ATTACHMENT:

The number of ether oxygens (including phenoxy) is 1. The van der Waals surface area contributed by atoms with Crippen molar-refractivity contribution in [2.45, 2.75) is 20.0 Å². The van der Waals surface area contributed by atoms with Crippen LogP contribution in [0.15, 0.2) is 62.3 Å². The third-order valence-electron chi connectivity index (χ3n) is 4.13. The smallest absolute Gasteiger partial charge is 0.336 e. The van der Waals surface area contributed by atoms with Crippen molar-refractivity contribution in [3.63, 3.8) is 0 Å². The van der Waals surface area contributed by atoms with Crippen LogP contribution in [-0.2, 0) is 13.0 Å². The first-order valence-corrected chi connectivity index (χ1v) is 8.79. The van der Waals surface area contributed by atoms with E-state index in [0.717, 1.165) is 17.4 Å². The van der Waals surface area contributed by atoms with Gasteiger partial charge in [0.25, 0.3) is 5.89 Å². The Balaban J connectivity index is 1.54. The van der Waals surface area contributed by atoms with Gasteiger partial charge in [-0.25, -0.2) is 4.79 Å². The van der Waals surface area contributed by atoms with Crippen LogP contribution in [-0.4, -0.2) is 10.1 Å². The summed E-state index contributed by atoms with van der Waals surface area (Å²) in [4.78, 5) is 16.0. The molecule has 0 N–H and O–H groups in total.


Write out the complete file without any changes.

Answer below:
The number of ether oxygens (including phenoxy) is 1. The van der Waals surface area contributed by atoms with Crippen molar-refractivity contribution in [2.45, 2.75) is 20.0 Å². The van der Waals surface area contributed by atoms with Crippen LogP contribution in [0.15, 0.2) is 62.3 Å². The third-order valence-electron chi connectivity index (χ3n) is 4.13. The smallest absolute Gasteiger partial charge is 0.336 e. The van der Waals surface area contributed by atoms with Crippen molar-refractivity contribution in [3.63, 3.8) is 0 Å². The van der Waals surface area contributed by atoms with Crippen LogP contribution in [-0.2, 0) is 13.0 Å². The first-order valence-corrected chi connectivity index (χ1v) is 8.79. The van der Waals surface area contributed by atoms with E-state index in [0.717, 1.165) is 17.4 Å². The van der Waals surface area contributed by atoms with Gasteiger partial charge in [0.25, 0.3) is 5.89 Å². The Balaban J connectivity index is 1.54. The van der Waals surface area contributed by atoms with Gasteiger partial charge in [-0.25, -0.2) is 4.79 Å². The van der Waals surface area contributed by atoms with Crippen LogP contribution in [-0.4, -0.2) is 10.1 Å². The summed E-state index contributed by atoms with van der Waals surface area (Å²) in [4.78, 5) is 16.0. The molecule has 0 N–H and O–H groups in total.